Jane Delano signed up for the Army Nurse Corps, but because she was older than the 45 year old age limit to join, she left her age off the application. And good thing, too, as Jane is credited with saving the failing Army Nurse Corps program. Through her idea of marrying the Army Nurse Corps with the American Red Cross Nursing Service and the American Nurses Association, Jane recruited 8,000 nurses ready to deploy and serve before the United States entered World War I. Her joint program enlisted and trained over 20,000 nurses who served during the war. Because of Jane’s dedication to service, she paved the way for the over 370,000 nurses who have volunteered for the American Red Cross.

Born in 1862 in Montour Falls, New York, Jane started her professional life teaching school before she felt the calling to become a nurse. At 24, she finished nurse training at America’s oldest, continuously operating hospital’s nurse training school, Bellevue in New York City. Bellevue Training School was the first in the United States to adopt and teach Florence Nightingale’s principal teachings. At the time, nursing was still young in establishing standards and being recognized as a profession.

After graduating from Bellevue, she took the position of superintendent of nurses at Sandhills Hospital in Jacksonville, Florida during a yellow fever epidemic. It is at Sandhills where Jane’s legacy begins. At the time, it was only a theory that some scientists believed that yellow fever was spread through mosquitoes. While at Sandhills, Jane hung screens and mosquito nets around the patients’ areas and nurses’ sleeping quarters.

Jane joined the Red Cross in 1898 during the Spanish-American War working as secretary for the enrollment of nurses. Before deciding to join the Red Cross full time in 1912, Jane was
•    Superintendent of nurses at University Hospital in Philadelphia
•    Superintendent at the House of Refuge
•    Superintendent of the Training School at Bellevue Hospital
•    President of the Associated Alumnae
•    President of the Board of Directors of the American Journal of Nursing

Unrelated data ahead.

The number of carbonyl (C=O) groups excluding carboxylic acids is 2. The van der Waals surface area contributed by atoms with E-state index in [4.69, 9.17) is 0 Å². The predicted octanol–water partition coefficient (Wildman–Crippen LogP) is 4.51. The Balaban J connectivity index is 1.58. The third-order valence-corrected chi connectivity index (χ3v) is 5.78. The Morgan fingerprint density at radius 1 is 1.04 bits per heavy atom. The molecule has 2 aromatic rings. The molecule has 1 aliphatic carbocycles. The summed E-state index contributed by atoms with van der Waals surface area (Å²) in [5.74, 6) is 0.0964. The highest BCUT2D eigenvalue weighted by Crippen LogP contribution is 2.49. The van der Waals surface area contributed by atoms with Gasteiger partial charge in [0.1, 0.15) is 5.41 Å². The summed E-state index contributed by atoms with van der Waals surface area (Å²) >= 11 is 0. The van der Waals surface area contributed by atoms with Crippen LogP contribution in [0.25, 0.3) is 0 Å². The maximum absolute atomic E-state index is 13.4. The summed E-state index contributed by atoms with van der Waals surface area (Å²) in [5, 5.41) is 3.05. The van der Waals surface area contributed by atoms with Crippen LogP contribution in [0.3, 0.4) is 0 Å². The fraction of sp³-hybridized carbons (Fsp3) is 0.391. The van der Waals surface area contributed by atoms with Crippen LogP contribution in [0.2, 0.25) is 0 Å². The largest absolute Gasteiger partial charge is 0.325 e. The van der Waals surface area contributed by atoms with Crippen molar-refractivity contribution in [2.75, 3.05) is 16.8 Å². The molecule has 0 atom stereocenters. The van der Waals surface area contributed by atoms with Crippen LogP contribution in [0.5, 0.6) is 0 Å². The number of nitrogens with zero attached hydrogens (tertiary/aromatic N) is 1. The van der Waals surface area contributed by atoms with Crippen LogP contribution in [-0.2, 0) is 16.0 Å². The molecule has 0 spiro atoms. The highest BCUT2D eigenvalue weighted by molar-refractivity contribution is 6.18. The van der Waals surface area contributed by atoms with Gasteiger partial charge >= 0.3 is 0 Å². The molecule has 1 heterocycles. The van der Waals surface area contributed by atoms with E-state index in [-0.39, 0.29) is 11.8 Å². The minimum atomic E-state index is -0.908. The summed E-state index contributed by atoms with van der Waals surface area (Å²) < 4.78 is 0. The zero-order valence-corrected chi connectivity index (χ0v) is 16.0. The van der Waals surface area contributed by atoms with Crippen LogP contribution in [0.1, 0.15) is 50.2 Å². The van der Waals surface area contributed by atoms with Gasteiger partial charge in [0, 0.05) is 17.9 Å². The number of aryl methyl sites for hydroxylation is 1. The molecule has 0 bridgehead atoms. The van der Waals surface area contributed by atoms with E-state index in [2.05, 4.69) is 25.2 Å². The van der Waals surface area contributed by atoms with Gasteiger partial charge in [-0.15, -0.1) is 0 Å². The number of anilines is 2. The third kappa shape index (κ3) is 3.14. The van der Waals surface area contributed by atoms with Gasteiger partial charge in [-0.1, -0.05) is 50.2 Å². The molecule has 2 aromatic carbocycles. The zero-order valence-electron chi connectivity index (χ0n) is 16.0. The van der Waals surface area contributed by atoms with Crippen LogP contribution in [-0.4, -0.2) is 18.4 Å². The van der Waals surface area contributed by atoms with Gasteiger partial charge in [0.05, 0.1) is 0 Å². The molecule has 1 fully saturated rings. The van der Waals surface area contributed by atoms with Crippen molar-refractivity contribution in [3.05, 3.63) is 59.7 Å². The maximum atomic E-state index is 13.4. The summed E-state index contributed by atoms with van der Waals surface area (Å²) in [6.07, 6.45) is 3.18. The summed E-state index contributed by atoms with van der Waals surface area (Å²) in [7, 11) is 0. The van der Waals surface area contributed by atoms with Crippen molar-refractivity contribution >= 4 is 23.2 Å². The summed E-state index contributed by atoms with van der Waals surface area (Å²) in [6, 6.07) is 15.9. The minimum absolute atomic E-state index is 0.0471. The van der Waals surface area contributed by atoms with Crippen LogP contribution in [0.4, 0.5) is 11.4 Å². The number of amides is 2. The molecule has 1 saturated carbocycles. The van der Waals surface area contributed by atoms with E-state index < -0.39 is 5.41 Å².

•    Chairmanship of the American Red Cross Nursing Service
•    Superintendent of the Army Nurse Corps
•    Worked for the Surgeon General

About her decision, Jane said, “I would rather live on a crust and serve the Red Cross than do anything else in the world.”

After the war, Jane traveled to France to visit her enlisted nurses. She was sick from chronic mastoiditis—an infection of the mastoid bone in the skull originating from a middle ear infection. Jane Delano passed away on April 15, 1919 and was buried in the military cemetery in Savenay, France. Nearly a year later, her body was exhumed and returned to the United States to be buried in the nurses’ plot in Arlington National Cemetery in Virginia. She was posthumously awarded the Distinguished Service Medal. 500 people attended her funeral. It is said that Jane’s last words were, “I must get back to work.”

The Red Cross is synonymous with nursing and much of the humanitarian organization’s history is founded on nursing services. Jane’s memory is honored through the Jane Delano Student Nurse Scholarship.

If you are a nurse and wish to volunteer with the Red Cross, please visit the volunteer nurses’ page.

Sunday, March 8, 2015

Day Light Savings = Great Time to Check Smoke Alarms



by Catherine Carlton @ckecarlton, volunteer contributor

Day light savings means we spring forward an hour, we start moving toward more daylight each day and that it’s time to check your smoke alarms.